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How do you like your salmon?

I had salmon at the Harrison the other night, it was crusted with a horseradish breading which was not bad, but the salmon was almost raw. I've always cooked my salmon and other fish so that the meat is cooked, just to the point where it flakes offf. I like raw fish, sashimi is my favorite ,,but that is high quality fish. The fish served in restaurants other than is not sushi grade, and even when they say it is , they dont keep it right and I think almost raw is not the way to go. These days restaurants tend to make Tuna and Salmon almost raw,,, I have a hard time dealing with it ,,although some places i have liked tuna tartare ,,even if I was wary about the fish getting me sick.
So I ask , How do you like your salmon and for that matter tuna or other fish cooked.? Am I the only one who likes the meat to flake off ,, never over cooked ,,just so it flakes ,and with tuna leaving it pink but not raw,,,,, with salmon cooked til it flakes,, bass the same,,, let me here the consensus

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  1. Why don't you just tell the restaurant to cook it till it's done when you place your order? I like my salmon and tuna cooked with crispy crust yet moist, almost raw inside, like rare to medium rare of a steak. Any good restaurant will accommodate your request as long as you tell them when placing your order.

    Salmon is my least favorite sashimi. That said, I hate well done salmon even more!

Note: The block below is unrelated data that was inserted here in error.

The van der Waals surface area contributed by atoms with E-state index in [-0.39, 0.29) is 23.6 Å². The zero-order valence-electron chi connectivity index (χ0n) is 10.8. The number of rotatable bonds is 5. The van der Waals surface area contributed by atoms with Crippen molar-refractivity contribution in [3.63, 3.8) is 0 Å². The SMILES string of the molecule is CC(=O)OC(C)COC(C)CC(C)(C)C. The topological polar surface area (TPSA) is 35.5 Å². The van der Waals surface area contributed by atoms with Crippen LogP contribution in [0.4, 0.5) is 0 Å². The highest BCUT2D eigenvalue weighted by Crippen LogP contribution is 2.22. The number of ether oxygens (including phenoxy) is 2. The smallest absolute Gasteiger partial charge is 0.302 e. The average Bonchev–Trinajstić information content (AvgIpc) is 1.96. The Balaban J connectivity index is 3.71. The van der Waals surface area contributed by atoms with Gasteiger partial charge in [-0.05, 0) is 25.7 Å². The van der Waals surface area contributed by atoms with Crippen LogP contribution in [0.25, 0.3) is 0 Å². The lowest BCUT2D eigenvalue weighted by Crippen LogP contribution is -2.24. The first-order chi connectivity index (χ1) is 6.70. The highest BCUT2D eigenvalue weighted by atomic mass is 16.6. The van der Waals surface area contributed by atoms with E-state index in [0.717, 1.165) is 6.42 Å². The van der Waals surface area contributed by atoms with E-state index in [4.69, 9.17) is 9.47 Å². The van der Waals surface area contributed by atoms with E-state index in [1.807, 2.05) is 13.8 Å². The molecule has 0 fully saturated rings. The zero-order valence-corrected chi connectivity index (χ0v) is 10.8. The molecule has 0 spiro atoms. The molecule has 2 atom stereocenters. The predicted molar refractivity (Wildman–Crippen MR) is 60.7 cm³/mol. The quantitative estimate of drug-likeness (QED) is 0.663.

I don't see why we need a consensus on fish-doneness. It's a personal preference like steak. Everyone is entitled to his/her own preference. Why do we all need to agree on the same level?

    3 Replies
    1. re: kobetobiko

      I think consensus wasn't quite what the OP really intended. Opinion would have been a better word. FWIW I prefer (at home) raw and thinly sliced with a dip made of some combination of oil, sesame oil, soy sauce, hot sauce, fish sauce, tom yum or whatever strikes me at that moment. I don't use the word sashimi as it has the wrong connotation for what my concoction. In particular I tend to brine it with salt, sugar and a few spices and do not use sashimi grade fish.

      1. re: Paulustrious

        Opinion, consensus, tomahto, tomayto... kbt's point is that you should not assume anything when ordering salmon - you should specify how you want it cooked, especially if you have particular tastes. It may be the restaurant's fault to simply assume that you want it cooked medium rare, or more to the point, for not asking. But as a knowledgeable consumer, why bother taking chances? If you ask for it to be well done and they then serve it rare or raw in the middle, you have a legitimate complaint. If they served it rare without asking, you can always ask them to take it back and cook it some more.

        1. re: applehome

          I would agree except for one thing...

          Have you ever asked in an 'ordinary' restaurant to serve salmon raw? I only tried it once and they refused. Normally I specify my meat preference, and that includes things like pork and game birds.